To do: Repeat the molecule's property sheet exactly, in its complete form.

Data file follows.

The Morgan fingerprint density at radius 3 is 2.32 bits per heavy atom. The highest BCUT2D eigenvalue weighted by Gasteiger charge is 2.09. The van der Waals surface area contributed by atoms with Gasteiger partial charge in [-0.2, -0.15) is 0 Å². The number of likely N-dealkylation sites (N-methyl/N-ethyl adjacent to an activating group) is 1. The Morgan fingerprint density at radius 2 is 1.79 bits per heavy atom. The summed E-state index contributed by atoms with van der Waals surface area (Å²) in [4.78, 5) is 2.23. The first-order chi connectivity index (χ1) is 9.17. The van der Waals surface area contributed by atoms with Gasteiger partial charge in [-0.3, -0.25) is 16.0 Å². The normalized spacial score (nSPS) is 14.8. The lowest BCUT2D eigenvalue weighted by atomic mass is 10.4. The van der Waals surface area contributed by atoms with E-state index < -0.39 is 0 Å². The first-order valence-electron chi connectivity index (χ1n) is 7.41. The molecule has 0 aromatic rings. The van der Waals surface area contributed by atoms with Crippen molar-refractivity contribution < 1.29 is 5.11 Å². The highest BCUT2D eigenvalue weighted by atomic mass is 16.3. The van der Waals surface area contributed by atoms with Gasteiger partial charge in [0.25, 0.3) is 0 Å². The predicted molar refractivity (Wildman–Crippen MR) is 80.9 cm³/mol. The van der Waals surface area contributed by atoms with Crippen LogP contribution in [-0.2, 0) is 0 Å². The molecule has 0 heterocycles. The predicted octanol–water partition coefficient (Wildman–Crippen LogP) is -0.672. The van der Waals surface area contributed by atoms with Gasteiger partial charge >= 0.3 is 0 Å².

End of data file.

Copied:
The Morgan fingerprint density at radius 3 is 2.32 bits per heavy atom. The highest BCUT2D eigenvalue weighted by Gasteiger charge is 2.09. The van der Waals surface area contributed by atoms with Gasteiger partial charge in [-0.2, -0.15) is 0 Å². The number of likely N-dealkylation sites (N-methyl/N-ethyl adjacent to an activating group) is 1. The Morgan fingerprint density at radius 2 is 1.79 bits per heavy atom. The summed E-state index contributed by atoms with van der Waals surface area (Å²) in [4.78, 5) is 2.23. The first-order chi connectivity index (χ1) is 9.17. The van der Waals surface area contributed by atoms with Gasteiger partial charge in [-0.3, -0.25) is 16.0 Å². The normalized spacial score (nSPS) is 14.8. The lowest BCUT2D eigenvalue weighted by atomic mass is 10.4. The van der Waals surface area contributed by atoms with E-state index < -0.39 is 0 Å². The first-order valence-electron chi connectivity index (χ1n) is 7.41. The molecule has 0 aromatic rings. The van der Waals surface area contributed by atoms with Crippen molar-refractivity contribution < 1.29 is 5.11 Å². The highest BCUT2D eigenvalue weighted by atomic mass is 16.3. The van der Waals surface area contributed by atoms with Gasteiger partial charge in [0.25, 0.3) is 0 Å². The predicted molar refractivity (Wildman–Crippen MR) is 80.9 cm³/mol. The van der Waals surface area contributed by atoms with Crippen LogP contribution in [-0.2, 0) is 0 Å². The molecule has 0 heterocycles. The predicted octanol–water partition coefficient (Wildman–Crippen LogP) is -0.672. The van der Waals surface area contributed by atoms with Gasteiger partial charge >= 0.3 is 0 Å².